Transgene-Like Animal Models Using Intronic MicroRNAs

Protocol
Part of the Methods in Molecular Biology book series (MIMB, volume 1733)

Abstract

Transgenic animal models are valuable tools for testing gene functions and drug mechanisms in vivo. They are also the best similitude for a human body for etiological and pathological research of diseases. All pharmaceutically developed medicines must be proven to be safe and effective in animals before approval by the Food and Drug Administration (FDA) to be used in clinical trials. To this end, the transgenic animal models of diseases serve as the front line of drug evaluation. However, there is currently no transgenic animal model for microRNA (miRNA)-related research. MiRNAs, small single-stranded regulatory RNAs capable of silencing intracellular gene transcripts (mRNAs) that contain either complete or partial complementarity to the miRNA, are useful for the design of new therapies against cancer polymorphism and viral mutation. Recently, varieties of natural miRNAs have been found to be derived from hairpin-like RNA precursors in almost all eukaryotes, including yeast (Schizosaccharomyces pombe), plant (Arabidopsis spp.), nematode (Caenorhabditis elegans), fly (Drosophila melanogaster), fish, mouse and human, involving intracellular defense against viral infections and regulation of certain gene expressions during development. To facilitate the miRNA research in vivo, we have developed a state-of-the-art transgenic strategy for silencing specific genes in zebrafish, chicken, and mouse, using intronic miRNAs. By the insertion of a hairpin-like pre-miRNA structure into the intron region of a gene, we have found that mature miRNAs were successfully transcribed by RNA polymerases type II (Pol-II), coexpressed with the encoding gene transcripts, and excised out of the encoding gene transcripts by intracellular RNA splicing and processing mechanisms. In conjunction with retroviral transfection, the designed hairpin-like pre-miRNA construct has also been placed in the intron regions of a cellular gene for tissue-specific expression, specifically regulated by the gene promoter of interest. Because the retroviral vectors are integrated into the genome of its host cells, we can select and propagate the most effective transgenic animals to form a stable model line for further research. Here, we have shown for the first time that transgene-like animal models were generated using the intronic miRNA expression system reported previously, which has been proven to be useful for studying miRNA function as well as the related gene regulation in vivo.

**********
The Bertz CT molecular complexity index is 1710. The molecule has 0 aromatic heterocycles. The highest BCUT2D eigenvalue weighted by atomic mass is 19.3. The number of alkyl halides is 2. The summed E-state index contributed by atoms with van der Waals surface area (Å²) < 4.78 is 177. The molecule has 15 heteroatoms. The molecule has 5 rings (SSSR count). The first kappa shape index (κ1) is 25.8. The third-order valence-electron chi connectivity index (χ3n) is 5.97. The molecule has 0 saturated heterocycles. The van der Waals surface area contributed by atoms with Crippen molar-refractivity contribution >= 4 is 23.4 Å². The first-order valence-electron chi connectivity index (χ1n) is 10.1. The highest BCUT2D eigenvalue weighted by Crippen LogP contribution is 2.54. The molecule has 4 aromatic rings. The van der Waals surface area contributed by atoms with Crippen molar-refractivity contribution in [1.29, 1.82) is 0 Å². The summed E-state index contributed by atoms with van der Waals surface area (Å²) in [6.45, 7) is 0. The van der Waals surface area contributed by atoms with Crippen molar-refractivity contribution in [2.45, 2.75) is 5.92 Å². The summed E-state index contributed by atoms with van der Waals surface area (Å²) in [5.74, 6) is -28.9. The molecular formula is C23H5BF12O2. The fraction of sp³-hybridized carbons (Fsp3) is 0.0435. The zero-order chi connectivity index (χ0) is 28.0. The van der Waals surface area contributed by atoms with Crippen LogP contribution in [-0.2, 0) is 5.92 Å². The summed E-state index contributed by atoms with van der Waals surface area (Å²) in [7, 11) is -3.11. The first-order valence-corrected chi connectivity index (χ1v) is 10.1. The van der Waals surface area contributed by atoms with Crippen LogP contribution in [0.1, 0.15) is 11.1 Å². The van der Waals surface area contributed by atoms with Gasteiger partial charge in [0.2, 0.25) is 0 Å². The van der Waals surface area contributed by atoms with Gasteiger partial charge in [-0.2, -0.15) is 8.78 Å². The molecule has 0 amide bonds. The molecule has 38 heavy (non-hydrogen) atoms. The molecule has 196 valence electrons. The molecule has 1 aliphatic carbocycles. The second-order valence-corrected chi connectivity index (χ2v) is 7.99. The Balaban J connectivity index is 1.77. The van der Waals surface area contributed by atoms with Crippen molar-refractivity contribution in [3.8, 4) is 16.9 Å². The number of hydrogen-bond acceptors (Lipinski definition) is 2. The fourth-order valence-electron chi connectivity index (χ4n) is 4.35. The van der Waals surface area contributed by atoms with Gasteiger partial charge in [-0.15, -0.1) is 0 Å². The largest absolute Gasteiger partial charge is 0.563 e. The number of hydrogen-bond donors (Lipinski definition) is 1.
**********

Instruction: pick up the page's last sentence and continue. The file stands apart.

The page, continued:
Key words

MicroRNA (miRNA) RNA interference (RNAi) Transgenic animal Type II RNA polymerases type (Pol-II) RNA splicing Intron Embryonic development 

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Copyright information

© Springer Science+Business Media, LLC 2018

Authors and Affiliations

  • Shi-Lung Lin
    • 1
  • Shin-Ju E. Chang
    • 1
  • Shao-Yao Ying
    • 2
  1. 1.Division of Regenerative MedicineWJWU & LYNN Institute for Stem Cell ResearchSanta Fe SpringsUSA
  2. 2.Department of Integrative Anatomical Sciences, Keck School of MedicineUniversity of Southern CaliforniaLos AngelesUSA

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